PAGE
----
Up to this point in this book, you've seen the entire C# language and a whole bunch of things you can do with it, including both Web and Windows programming. Along the way you've seen, and made extensive use of, the IntelliSense feature in Visual Studio. This helpful tool dramatically cuts down on the amount of typing you have to do, because it suggests keywords, type names, variable names, and parameters as you type. It also makes it easier to remember what methods and properties you have at your disposal and often tells you exactly how to use them.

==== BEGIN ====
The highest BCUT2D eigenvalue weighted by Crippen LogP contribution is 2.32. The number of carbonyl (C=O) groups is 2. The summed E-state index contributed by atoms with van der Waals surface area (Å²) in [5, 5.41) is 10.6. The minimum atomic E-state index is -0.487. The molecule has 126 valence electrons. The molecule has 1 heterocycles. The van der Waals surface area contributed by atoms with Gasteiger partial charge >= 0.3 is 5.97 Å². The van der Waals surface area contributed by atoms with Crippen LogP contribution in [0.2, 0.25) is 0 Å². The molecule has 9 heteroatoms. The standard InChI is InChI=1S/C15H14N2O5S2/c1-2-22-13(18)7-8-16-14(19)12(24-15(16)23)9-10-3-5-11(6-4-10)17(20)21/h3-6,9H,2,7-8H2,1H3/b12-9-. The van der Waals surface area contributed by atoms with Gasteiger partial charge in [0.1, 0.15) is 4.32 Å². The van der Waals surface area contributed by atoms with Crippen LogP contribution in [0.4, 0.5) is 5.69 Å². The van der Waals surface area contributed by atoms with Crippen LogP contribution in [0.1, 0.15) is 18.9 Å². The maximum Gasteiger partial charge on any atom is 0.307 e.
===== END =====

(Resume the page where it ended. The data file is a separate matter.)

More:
However, the classes you have made have suffered slightly here. While the classes and member names are suggested for you, no handy hints pop up telling you how to do things. To achieve the kind of behavior that you see with the .NET Framework types, you need to use XML documentation. XML documentation enables you to include syntax, help, and examples for the classes you create at the source code level. This information may then be used to provide IntelliSense information for Visual Studio as discussed above, but there are other possibilities. You can use XML documentation as a starting point for full, MSDN-link documentation of your projects. Or you can style the XML documentation using XSLT to obtain instant HTML documentation with very little effort. You have seen in earlier chapters just how versatile XML is, and you can use all of its power in the development and production lifecycle of your applications.